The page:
Beware of the gap.
It’s a challenging time for you – physically and psychologically. Some of your friends will be experiencing it already, some not yet. But, eventually, you’ll all go through it.
You probably know the gap better as puberty. A confusing yet exciting time in your life when you’re growing quickly. But a time to staunchly protect.
Because you’re most at risk of dropping out during the gap. To give sport away because reality no longer meets your expectations. Things get too serious, too boring, too hard.
You don’t want to be another statistic. Transitioning the gap is vital. The things you will learn from this stage, the grit, the determination, bouncing back and growing from failure will all give you strategies to be successful later in life.
The more you understand the gap, the more likely you will be to come out the other side excited about what’s coming next.
What You Need to Know About the Gap
Self-identity is confronted.
You’re going to transition from a world dominated by the beliefs and ideas of your parents to one where peers are the primary influence.
And it turns out that the people you spend the most time with change who you are.
Characteristics of sporting success, like hard work, dedication and a willingness to try new things, are cemented by what you most often do. All of these things are heavily influenced by the people you hang out with, or look up to.
So, be careful. The gap will take you down the road of these groups and the behaviours that define them.
Your interests will develop during the gap.
An internal drive towards the things that bring you the most joy will become clearer. Up until now, discovering the world came through opportunities given to you by others. The sports you play has been influenced by the experiences your parents had growing up. You play rugby because your dad did. He was good at it, felt good doing it, and wants to give you that same experience.
But now it’s time to make you own decisions. Play for the love of the game, nothing else.
You’ll become more aware of who you are.
You start to see the world differently, and seek out more choice over what you do. You steer towards the things that provide fulfilment. And push back against the things that don’t.
It’s why video games are so attractive to you – you get to call the shots 100% of the time. You’re also driven to do more of the things you’re good at, or believe you can get better at. You crave progression and are more than willing to put the effort in when it means something to you. And you can see its relevance.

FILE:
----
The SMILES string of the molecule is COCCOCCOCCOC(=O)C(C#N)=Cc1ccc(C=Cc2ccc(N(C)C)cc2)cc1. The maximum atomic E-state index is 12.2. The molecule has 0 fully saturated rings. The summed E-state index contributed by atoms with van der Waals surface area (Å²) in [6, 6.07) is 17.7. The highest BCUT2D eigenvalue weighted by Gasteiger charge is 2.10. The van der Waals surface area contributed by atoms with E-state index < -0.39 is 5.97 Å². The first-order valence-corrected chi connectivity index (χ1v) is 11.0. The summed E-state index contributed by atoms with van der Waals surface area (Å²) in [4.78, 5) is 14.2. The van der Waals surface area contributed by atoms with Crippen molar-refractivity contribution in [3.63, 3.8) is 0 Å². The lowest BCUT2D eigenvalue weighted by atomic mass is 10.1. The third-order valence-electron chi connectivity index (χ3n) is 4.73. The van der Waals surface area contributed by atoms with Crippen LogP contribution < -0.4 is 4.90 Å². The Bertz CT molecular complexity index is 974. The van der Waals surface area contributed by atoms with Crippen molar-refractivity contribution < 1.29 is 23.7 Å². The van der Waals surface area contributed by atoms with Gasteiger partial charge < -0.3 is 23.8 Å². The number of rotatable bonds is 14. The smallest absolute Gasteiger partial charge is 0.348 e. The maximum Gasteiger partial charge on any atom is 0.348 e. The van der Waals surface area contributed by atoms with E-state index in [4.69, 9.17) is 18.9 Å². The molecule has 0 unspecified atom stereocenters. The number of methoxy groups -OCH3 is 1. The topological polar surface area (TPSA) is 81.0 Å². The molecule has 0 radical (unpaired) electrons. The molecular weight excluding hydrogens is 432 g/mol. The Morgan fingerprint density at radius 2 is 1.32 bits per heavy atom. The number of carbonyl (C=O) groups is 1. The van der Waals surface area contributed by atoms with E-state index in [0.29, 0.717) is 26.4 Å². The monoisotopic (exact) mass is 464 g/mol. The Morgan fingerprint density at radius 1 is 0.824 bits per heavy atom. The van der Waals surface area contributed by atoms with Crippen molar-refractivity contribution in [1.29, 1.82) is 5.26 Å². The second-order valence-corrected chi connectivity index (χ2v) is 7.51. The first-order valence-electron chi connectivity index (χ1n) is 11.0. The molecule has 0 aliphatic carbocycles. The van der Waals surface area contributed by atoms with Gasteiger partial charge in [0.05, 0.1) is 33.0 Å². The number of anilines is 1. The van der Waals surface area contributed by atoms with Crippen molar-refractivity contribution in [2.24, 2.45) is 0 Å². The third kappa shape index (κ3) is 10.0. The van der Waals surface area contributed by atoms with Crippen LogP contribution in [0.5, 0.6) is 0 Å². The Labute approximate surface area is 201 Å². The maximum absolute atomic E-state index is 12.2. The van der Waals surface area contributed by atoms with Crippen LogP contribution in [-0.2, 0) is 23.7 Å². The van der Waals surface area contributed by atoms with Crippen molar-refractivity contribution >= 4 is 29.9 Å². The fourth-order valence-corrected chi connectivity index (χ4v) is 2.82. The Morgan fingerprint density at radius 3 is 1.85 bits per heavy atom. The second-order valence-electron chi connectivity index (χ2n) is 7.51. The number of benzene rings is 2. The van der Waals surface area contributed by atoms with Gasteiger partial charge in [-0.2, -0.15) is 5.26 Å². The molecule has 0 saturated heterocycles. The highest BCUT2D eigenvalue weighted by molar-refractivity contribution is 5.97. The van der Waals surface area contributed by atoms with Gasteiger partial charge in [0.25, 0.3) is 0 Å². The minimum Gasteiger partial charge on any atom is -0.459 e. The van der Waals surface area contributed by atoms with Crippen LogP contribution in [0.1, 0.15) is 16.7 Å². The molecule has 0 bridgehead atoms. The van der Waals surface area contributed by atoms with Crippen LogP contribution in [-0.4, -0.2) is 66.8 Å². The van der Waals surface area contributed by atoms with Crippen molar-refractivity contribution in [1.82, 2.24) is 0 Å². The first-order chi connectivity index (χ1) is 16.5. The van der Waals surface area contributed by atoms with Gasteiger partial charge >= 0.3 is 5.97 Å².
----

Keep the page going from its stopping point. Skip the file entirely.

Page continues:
A sense of belonging is a strong motivator for you. You like to feel part of something, to contribute to something worthwhile. You’ll give everything for the team. But be smart about how much you take on. More is not always better – especially when you’re growing so fast.
Boys and girls grow and develop in different ways, which will affect how you experience the gap. If you’re a boy, you’ll get fitter naturally. As you develop, your heart and lungs get bigger. You can pump more oxygen-rich blood around the body to your working muscles, increasing your energy production, and letting you go harder for longer.
You’re also reap the benefits of the male sex hormone, testosterone. Your muscle will get bigger, and stronger, which will help you produce more power. But you may feel uncoordinated at times.
Relax, you’re growing fast. Skills you were once competent at, may not feel so good.
Be patient. They’ll come back.
You may also experience sore muscles more often. If the pain is bad enough, don’t play through it. Your chance of injury increases during the gap, so have a day off. Rest is important.
If you’re a girl, the physical changes you’ll experience during the gap will work against you. Evolutionarily speaking, you’re approaching a time of preparation. Preparation to procreate. And so physically, you’re about to adapt, accordingly. Your sex hormones will change your body composition, increasing fat tissue relative to muscle, affecting your strength. Your ability to control your body, especially in physically demanding circumstances will decrease, causing a natural drop in athleticism. And it’s at this point that you’re more at risk of injury. But don’t stress, strength training can do wonders for you during the gap. So, get amongst it.
And once last thing.
Because you’re experiencing so much change during the gap, your performance will vary. Therefore, gauging your success solely on your sporting results is dangerous. Instead, think of the gap as a time for developing new skills and abilities, and recalibrating old ones.
But most of all, make sure you spend the gap doing the things that you love, and that excite you to come back for more tomorrow.